Predictably, they were afraid of what would happen to Avandia sales if the public knew the truth. By 2006, the drug’s annual revenue was $3.2 billion. That figure fell to $1.2 billion in 2009 after a New England Journal of Medicine study linked Avandia to a 43 percent increased risk of heart attacks.

It’s hard to imagine how the drug was approved in the first place. However, it is important to note that a British Medical Journal study found that almost 90 percent of the scientists who wrote favorably of Avandia had financial ties to GlaxoSmithKline.

This scandal resulted in a record $3 billion fine for GlaxoSmithKline, but their revenue exceeded that figure in just one year! Granted, $3 billion is a lot of overhead, but selling Avandia still turned out to be good business for GlaxoSmithKline.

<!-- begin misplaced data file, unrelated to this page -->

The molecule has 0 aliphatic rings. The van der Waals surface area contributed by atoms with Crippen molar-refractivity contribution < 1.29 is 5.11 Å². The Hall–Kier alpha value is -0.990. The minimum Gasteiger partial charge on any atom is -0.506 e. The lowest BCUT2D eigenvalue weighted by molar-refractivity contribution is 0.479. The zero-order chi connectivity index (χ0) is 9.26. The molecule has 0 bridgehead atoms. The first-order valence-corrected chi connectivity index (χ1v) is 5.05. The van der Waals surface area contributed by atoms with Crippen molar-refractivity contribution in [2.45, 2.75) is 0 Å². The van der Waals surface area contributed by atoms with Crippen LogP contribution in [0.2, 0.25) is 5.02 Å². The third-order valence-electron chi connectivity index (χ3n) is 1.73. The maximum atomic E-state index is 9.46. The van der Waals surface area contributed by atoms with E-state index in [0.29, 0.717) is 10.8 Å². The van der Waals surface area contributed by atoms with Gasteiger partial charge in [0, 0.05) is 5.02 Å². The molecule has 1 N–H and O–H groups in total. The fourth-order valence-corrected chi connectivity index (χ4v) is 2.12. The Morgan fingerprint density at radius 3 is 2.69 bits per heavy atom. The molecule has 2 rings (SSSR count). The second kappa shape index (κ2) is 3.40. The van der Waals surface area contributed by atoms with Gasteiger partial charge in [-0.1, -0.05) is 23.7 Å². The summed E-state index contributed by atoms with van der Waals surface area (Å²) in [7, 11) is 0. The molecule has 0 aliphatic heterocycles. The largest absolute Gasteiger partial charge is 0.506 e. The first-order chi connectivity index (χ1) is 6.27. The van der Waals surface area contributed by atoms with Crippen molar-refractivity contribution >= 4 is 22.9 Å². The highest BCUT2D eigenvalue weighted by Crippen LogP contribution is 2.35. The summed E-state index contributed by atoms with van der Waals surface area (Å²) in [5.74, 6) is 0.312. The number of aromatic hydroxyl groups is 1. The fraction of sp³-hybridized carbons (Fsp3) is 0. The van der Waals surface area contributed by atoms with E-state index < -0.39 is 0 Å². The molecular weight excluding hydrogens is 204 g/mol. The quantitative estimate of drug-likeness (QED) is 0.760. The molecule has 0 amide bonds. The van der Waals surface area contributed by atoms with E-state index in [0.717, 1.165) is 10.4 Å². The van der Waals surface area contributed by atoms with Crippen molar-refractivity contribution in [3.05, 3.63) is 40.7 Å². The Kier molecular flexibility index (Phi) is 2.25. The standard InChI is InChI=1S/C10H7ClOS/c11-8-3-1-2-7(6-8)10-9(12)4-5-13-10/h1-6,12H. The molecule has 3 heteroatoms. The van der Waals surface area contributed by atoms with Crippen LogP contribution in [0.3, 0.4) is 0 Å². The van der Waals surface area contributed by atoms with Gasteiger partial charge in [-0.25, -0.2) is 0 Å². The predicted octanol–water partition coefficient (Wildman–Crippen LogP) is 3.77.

After all this, you would expect the FDA to ban the drug entirely. But Avandia is still available in the United States even though it’s banned in Europe. Instead of protecting the public, the FDA lets pharmaceutical giants continue to profit from potentially unsafe medications.

Can Drug Companies Be Trusted?

The unfortunate reality is that pharmaceutical companies sell harmful drugs and the FDA does not always stop them. Before purchasing any type of drug, prescribed or not, be sure to research its potential side effects and make an informed decision.

Remember, just because a doctor advises you to take a drug, doesn’t mean it’s safe or effective. But when pharmaceutical companies are caught hurting people, no one goes to jail and they don’t lose any operational privileges. They simply pay out a fraction of their revenue in settlements and fines.

If you or a loved one has suffered unpleasant side effects from prescription drugs, browse our website for more tips about pharmaceutical class action cases and call the experienced lawyers of Hupy and Abraham. Our dedicated attorneys will fight for the financial compensation you deserve.